Tuesday, April 16, 2024

Research Leads to Potential Increases in Missouri Soybean Yield

⋅ BY LINDA GEIST ⋅

Late-planted soybean benefit from 15-inch rows instead of 30-inch rows. The 15-inch rows allow soybean to capture light, which boosts yield.

Missouri soybean yields have the potential to reach or exceed national averages, says University of Missouri Extension state soybean specialist Andre Reis.

Nationally, soybean yields have grown at a pace of 0.4 bushel per acre per year over the past 80 years, according to the USDA National Agricultural Statistics Service. Illinois growers saw a 0.47 bushel per acre per yield upturn, while Iowa boasted a 0.48 bushel per acre per year increase.

By contrast, Missouri yields fell behind, with an average increase of only 0.375 bushel per acre per year. Reis hopes to change that by providing growers with science-based research from MU to boost yields and farm income of soybean – the state’s No. 1 crop in acres and value.

Soybean production in Missouri is divided regionally into seven districts. Of those, yields in Districts 6 and 7, which comprise counties that run from the St. Louis area to the Missouri Bootheel, rose above the rest of the state. District 7 jumped to a 0.62 bushel per acre increase in 2020.

Even within the districts, some areas showed standout performances, including Atchison, Lafayette, Miller, St. Francois and Butler counties. Pockets of District 1 in northwestern Missouri also fared well above the statewide average.

Several factors may play a part in areas where yields increased significantly, says Reis. Some farmers may adopt new technologies and strategies quicker than others. Reis says an example of this is adopting optimal planting dates, adjusting plant population according to variety requirements and enhancing soil fertility and crop protection management. In non-irrigated areas, strategies to avoid drought include combining maturity groups and planting dates to decouple pod setting and seed-filling periods from the hottest and driest periods of the season.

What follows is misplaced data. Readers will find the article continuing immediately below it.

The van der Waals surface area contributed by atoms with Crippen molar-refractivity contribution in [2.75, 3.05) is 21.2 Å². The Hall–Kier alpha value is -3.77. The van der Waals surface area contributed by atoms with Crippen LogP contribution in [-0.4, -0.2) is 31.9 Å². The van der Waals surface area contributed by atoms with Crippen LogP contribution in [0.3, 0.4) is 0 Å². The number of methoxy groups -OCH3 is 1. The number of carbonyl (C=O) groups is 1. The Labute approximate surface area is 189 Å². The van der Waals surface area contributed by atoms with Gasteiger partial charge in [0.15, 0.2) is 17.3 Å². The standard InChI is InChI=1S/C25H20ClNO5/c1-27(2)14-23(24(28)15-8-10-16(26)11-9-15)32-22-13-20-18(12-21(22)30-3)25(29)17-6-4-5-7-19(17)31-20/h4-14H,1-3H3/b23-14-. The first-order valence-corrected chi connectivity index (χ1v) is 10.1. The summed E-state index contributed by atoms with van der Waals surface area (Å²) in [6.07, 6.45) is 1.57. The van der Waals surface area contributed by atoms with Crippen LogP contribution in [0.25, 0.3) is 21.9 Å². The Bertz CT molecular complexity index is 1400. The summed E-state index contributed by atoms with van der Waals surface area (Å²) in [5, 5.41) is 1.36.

Overall, each of the seven districts saw the biggest yield jumps since the period of 1971-1996.

Reis’ work confirms previous MU research showing that planting date is one of the best predictors of yield. MU soybean variety testing data from past years shows an average loss of 3.5 bushels per week when planted after May 15.

Weather during soybean’s reproductive stages in July remains the biggest variable influencing yield. Soybean’s long flowering period allows it to withstand some extremes, but extended precipitation shortfalls and high temperatures hinder growth during this critical stage.

Reis has analyzed years of data from the MU Variety Testing Program and found that certain maturity groups produced significantly higher yields than others in all environments. The variety testing program has collected data at Missouri test plots throughout the state since 1973. Researchers note crop management practices and soil and water conditions in the results.

Maturity Group IV plantings saw a yield increase of only 0.29 bushel per acre per year, while Maturity Groups II and III saw upturns of 0.34 bushel per acre. See https://varietytesting.missouri.edu/soybean/ for more.

Reis developed a maturity group decision tree to help growers decide which maturity group to choose. The tree considers day length, seasonal potential evapotranspiration rate, preseason precipitation, precipitation during the early vegetative state, day length during flowering and other factors. The decision-making tool is available by request from Reis.

Illinois and Iowa soybean yields outpaced Missouri by 0.10 and 0.11 per acre during the same period. Kansas lagged slightly behind Missouri with 0.02 less bushels per acre.


For more information, contact Reis at areis@missouri.edu or 573-882-4771. 

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